Is there any advice you can give to anyone wanting to follow in your footsteps, what would it be?

Absolutely, one of the biggest things I’ll take away is unfortunately, we lost Kobe Bryant. As I say that, I have this book on my desk by Phill Jackson called Eleven Rings. I was a big Kobe fan myself, that’s why I named my company Triangle Offense based on their relationship. The mentality that Kobe had was to just be diligent, disciplined, and focused. I feel like if you’re a young man or woman, you really have to apply those three things. Understand that where you start at is not where you’ll finish and just strive for more. I feel like if you carry on those principles, whether it’s music or whatever you want to do in life, you’ll be successful.

Being a Kobe Bryant since ‘96, what impact did he leave on you?

I’ve never felt so close to someone I’ve never met in my life. Anybody that knows me and how much love I have for Kobe, I defended him from the beginning of his career to the end. What my takeaway from everything was, unfortunately, he passed away, but during the moment of doing something with his daughter. He was a family man and I’m the same way, family first no matter what and just keep going. Even though he died tragically, he died with love around him.

I feel like we don’t give our peers enough credit while they’re here as well, is there anyone in particular who you would proudly recognize for their achievements?

Ironically, a lot of the people are my close friends. I speak about Meek Mill a lot because I’ve known him since he was sixteen years old. Pusha T, I didn’t grow up with him, but we have a great relationship. We have this word call biased and I get it, but at the same time, I want my friends to win. Even at Asylum Records, I’ve only been him for a short while, but my staff has become like family to me. Another person is Sada Baby, who I him last year, but we’ve grown a very close relationship. I’m very big on him and his diligence, working extremely hard to put out great content.

How about mentors, being in such a high position, is there still anyone in your corner who gives you advice and mentorship?

Ryan Press, he’s the President of Warner Chappell. Walter Jones, he’s a big guy over at Universal Music Publishing. Even Nas, I met him a few years ago and he’s always been big on giving me advice. Jeff Robinson, who discovered H.E.R, Alicia Keys, and several other talented artists. Mostly anyone and everybody I come across in life is an influence for me. Hip-hop is a big community and everyone I grew up listening to as a kid is the reason I’m in this position.

I wanted to bring up the argument on whether or not the weight of a co-sign has shifted dramatically from benefiting the upcoming artist to it benefiting the older/established artists.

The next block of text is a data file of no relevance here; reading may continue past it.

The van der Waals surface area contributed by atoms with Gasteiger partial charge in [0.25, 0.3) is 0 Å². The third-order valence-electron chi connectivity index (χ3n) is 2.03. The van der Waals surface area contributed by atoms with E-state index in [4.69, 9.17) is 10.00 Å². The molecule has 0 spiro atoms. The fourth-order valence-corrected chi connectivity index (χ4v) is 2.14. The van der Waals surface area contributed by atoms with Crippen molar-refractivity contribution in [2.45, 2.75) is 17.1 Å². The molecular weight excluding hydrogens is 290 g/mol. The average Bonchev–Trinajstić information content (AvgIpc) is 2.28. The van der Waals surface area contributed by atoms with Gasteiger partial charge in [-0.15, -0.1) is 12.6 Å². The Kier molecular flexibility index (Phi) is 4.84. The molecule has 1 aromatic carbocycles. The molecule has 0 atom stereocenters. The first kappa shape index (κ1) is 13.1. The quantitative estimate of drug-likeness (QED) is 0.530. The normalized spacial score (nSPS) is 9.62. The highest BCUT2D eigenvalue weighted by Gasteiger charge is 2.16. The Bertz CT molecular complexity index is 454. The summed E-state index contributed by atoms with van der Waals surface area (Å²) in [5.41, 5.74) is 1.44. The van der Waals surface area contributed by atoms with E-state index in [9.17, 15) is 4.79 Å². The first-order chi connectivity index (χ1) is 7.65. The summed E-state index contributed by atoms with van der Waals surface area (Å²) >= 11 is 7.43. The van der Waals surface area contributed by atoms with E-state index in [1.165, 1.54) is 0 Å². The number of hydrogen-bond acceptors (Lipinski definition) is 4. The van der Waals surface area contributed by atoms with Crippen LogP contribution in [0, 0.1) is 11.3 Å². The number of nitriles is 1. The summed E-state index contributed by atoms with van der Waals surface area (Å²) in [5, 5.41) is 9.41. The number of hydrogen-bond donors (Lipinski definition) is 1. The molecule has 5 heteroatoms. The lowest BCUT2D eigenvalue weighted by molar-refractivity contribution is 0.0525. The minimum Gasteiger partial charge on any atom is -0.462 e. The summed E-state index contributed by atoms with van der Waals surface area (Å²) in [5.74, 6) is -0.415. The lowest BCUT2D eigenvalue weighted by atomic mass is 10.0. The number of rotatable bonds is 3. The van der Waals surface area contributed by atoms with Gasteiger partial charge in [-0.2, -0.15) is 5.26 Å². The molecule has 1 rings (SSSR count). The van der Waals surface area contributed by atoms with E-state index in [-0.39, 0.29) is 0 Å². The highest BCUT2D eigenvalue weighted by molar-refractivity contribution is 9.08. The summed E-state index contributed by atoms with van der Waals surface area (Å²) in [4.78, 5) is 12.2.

If there’s any artist you’ve ever seen, it’s been pretty much prevalent in people’s career. The biggest disconnect that I’ve seen over the years when it comes to co-signs is elders not understanding the youth and not understanding that we were once them. They kind of talked them down because we didn’t understand them. I look at the careers of a Young Thug, Lil Uzi Vert, or most of these artists who are kind of edgy. We were so eager to push them away, but they’re our kids favorite artists. That’s one of the biggest problems we have in hip-hop, we talk towards and not with.

I love the fact that Diddy, who has been in any situation in music that you can think of, took the time to embrace DaBaby. That just fuels his fire because that conversation can make him go further in his career. It’s comradery, a family. In order to keep the legacy of it alive, we have to continuously do this.

How do you feel about TikTok?

I like the things that my kids like because I enjoy anything that brings my children happiness. TikTok is almost like what Rap City or 106 & Park was to me younger. The platforms have changed, we don’t have hosts telling us what’s hot. In music, we now have the kids telling us why they’re engaged. I just hope that when it comes to people who pursue artists off of these platforms, they dig a little bit deeper and not just look at the first fifteen seconds.

Do you foresee any other trends taking over the forthcoming year?

I like the kid Smoove L out of Brooklyn. They’ve created a wave within themselves because they have a team. I can’t believe I’m bigging them up because I’m from Harlem. I also like what Pop Smoke, Fivio Foreign, and all those guys are doing. Even Roddy Ricch, I know his records have been hot for years now. However, I feel like this year, he’s arriving as a full-on artist and people are really going to be able to separate him from a lot of comparisons they’ve been making. Also, Rod Wave, I really like him a lot. Emotion-filled rap has always been a thing, we just didn’t know our artists were pouring their hearts out to us so early on.